This seems to rest on a similar confusion to that which I warn against in my old post, Confusing Welfare and Happiness. Distinguish two senses of 'interest': (i) the descriptive matter of what someone is interested in; and (ii) the normative matter of what someone has reason to care about, or what they ought to be interested in. Harris seems to be conflating these two. Just because nobody is actually interested in some X, it doesn't follow (let alone "by definition") that nobody ought to be interested.

Perhaps Harris could respond by shifting the goalposts, and suggesting that anything we could care about ipso facto counts as having 'something to do with the potential experiences of conscious beings.' But then his criterion is trivialized, for I don't see that he's made any argument to suggest that there are principled limits on what conscious beings could potentially care about. Note, in particular, that we are entirely capable of caring about things other than our conscious experiences. This completely undermines Harris' apparent identification of 'wellbeing' with 'felt happiness'. Insofar as he means to be ruling out any rival views in claiming that "consciousness is the only intelligible domain of value", his argument rests on a sleight of hand.

Now, I don't think this is any cause for despair. The failure of such over-ambitious formalistic arguments merely shows that we can't give formal proofs for our normative views. But that should come as no great surprise, and it certainly doesn't mean that we must forsake rational inquiry altogether. It remains open to us to engage in the process of wide reflective equilibrium: considering our conflicting judgments about various cases and general principles, and searching for the most plausible ways to resolve any inconsistencies we may find in our moral thought. (In particular, we can argue against various forms of relativism and religious ethics on grounds of their substantive implausibility.) There's no guarantee that this process will lead us, or others, to truth -- it's always possible to be incurably crazy/misguided, after all, as Harris is well aware -- but it's the best hope we've got.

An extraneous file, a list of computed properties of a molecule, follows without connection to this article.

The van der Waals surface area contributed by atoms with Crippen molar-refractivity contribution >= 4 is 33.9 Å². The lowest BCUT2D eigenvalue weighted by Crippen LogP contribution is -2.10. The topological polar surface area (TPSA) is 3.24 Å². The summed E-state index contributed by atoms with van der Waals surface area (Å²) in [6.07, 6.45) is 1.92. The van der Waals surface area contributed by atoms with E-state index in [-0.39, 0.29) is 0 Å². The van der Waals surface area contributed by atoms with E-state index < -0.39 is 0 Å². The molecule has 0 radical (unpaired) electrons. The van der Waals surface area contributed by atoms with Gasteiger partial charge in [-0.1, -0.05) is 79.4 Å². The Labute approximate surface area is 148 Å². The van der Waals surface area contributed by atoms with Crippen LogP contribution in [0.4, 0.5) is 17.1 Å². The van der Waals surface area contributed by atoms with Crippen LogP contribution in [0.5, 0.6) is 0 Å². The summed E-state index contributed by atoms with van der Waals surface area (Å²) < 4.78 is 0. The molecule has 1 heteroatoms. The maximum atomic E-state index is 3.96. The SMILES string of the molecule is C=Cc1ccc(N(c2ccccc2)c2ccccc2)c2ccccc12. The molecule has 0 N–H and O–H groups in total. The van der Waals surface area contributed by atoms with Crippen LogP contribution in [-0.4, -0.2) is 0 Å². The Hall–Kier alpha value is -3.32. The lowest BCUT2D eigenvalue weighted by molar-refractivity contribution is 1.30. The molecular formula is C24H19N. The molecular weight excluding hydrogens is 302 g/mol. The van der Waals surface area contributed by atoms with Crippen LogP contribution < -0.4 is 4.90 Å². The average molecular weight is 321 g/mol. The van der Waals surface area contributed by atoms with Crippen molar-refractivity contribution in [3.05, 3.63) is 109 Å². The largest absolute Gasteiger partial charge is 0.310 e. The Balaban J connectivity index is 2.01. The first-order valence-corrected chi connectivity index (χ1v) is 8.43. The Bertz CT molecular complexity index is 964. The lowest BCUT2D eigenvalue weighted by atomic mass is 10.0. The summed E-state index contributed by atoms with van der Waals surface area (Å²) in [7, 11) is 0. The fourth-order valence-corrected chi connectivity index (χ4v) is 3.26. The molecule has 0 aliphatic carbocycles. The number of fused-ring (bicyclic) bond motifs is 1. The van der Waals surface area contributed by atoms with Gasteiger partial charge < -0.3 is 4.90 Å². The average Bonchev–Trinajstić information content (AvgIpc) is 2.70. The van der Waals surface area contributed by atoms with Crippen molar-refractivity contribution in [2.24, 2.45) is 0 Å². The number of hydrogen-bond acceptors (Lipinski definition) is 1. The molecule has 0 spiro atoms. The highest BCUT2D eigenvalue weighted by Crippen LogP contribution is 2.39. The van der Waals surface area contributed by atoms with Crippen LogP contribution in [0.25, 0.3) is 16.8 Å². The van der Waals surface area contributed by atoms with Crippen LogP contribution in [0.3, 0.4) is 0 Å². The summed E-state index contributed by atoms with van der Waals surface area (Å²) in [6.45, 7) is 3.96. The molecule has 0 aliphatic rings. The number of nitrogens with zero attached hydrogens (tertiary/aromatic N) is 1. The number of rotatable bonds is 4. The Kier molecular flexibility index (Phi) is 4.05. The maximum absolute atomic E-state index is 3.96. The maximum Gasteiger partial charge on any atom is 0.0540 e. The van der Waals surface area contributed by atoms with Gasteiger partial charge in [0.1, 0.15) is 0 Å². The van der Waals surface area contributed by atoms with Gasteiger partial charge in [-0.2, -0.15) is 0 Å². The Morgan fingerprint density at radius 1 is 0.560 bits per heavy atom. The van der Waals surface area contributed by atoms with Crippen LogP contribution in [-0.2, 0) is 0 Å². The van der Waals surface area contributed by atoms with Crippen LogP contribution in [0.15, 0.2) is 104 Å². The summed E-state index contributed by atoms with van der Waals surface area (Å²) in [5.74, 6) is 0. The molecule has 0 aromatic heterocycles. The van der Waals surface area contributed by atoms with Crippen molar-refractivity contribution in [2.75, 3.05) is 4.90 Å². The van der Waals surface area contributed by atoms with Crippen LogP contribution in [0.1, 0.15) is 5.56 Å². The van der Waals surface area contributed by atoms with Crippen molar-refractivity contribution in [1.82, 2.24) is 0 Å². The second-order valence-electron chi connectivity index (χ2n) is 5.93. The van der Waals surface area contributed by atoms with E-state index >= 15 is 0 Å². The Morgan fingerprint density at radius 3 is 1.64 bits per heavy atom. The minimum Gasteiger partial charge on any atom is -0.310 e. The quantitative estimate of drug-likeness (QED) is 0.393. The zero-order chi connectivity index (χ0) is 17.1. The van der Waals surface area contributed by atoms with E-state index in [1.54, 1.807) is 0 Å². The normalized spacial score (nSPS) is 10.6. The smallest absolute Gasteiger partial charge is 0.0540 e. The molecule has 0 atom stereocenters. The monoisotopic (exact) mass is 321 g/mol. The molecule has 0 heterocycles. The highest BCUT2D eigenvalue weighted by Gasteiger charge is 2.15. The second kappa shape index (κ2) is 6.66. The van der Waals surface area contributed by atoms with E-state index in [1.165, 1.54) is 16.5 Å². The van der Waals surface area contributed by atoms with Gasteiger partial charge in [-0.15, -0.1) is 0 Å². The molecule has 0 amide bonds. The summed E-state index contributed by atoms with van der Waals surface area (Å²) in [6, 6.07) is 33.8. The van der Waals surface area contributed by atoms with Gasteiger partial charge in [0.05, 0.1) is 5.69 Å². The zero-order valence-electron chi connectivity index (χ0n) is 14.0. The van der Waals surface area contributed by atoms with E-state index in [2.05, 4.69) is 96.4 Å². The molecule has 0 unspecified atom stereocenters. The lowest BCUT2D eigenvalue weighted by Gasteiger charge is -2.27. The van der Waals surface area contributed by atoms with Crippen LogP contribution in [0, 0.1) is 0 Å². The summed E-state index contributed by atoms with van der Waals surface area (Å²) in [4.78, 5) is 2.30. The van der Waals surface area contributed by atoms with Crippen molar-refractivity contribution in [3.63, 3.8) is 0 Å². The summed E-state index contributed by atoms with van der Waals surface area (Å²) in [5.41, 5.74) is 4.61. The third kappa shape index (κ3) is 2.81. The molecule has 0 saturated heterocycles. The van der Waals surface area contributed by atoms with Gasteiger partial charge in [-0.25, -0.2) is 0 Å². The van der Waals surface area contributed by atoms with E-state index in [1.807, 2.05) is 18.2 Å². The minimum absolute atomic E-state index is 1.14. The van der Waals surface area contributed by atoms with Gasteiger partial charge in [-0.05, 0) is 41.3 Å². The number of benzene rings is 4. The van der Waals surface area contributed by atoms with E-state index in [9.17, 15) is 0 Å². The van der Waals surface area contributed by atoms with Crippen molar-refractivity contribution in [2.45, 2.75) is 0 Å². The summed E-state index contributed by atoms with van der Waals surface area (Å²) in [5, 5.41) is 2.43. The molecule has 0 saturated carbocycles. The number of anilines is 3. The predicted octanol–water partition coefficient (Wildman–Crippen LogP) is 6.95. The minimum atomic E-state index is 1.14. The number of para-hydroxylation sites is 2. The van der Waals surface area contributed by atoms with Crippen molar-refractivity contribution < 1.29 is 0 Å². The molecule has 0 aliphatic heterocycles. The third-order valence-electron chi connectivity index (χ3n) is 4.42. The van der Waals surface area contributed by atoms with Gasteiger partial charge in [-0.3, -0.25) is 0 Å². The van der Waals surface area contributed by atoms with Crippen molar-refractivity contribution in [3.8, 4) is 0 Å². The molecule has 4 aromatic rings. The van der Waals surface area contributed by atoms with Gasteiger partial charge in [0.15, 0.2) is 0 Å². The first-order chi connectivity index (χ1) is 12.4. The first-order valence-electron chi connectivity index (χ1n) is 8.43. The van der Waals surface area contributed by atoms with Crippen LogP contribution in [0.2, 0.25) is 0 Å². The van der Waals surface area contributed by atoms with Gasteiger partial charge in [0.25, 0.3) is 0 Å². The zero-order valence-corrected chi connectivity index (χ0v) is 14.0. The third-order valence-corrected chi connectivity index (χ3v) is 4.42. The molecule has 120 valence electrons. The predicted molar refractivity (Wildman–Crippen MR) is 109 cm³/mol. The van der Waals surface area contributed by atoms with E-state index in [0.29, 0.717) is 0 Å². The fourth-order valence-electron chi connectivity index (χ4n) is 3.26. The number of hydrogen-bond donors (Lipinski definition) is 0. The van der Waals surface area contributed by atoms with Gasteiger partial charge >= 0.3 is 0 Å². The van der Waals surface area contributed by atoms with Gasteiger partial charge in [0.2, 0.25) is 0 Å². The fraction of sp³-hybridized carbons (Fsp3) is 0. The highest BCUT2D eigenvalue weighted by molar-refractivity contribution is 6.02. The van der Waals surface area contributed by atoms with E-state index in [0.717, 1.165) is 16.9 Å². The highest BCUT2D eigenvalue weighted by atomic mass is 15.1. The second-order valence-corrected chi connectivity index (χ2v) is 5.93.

1 comment:

  1. I think you're being a touch harsh to be honest and I actually think mistaken.

    First off I find it strange that when we engage in normal human inquiry we don't expect to have the sum total of all answers before we actually engage in the inquiry. Why should ethics be any different? But for some reason that's exactly what people expect to see. I'm curious if you think I'm wrong to think that, as with our metaphysics, our metaethics should follow our epistemology.

    As for your point about the difference between desiring and desirable he seems aware of the distinction given he that ge points out it should be obvious that we can tell that the Taliban's ethics are broken. His Moral Landscape analogy is essentially an argument saying that there are in fact many desirable ends, but most importantly that we do actually have methods of figuring out the "right" one I guess. I'll be able to put that a lot better once I've actually read the book.

    Overall I agree with your conclusion, I'm just a little bit more optimistic that when we engage in proper reflection we very often do in fact figure out what we really ought to aim at.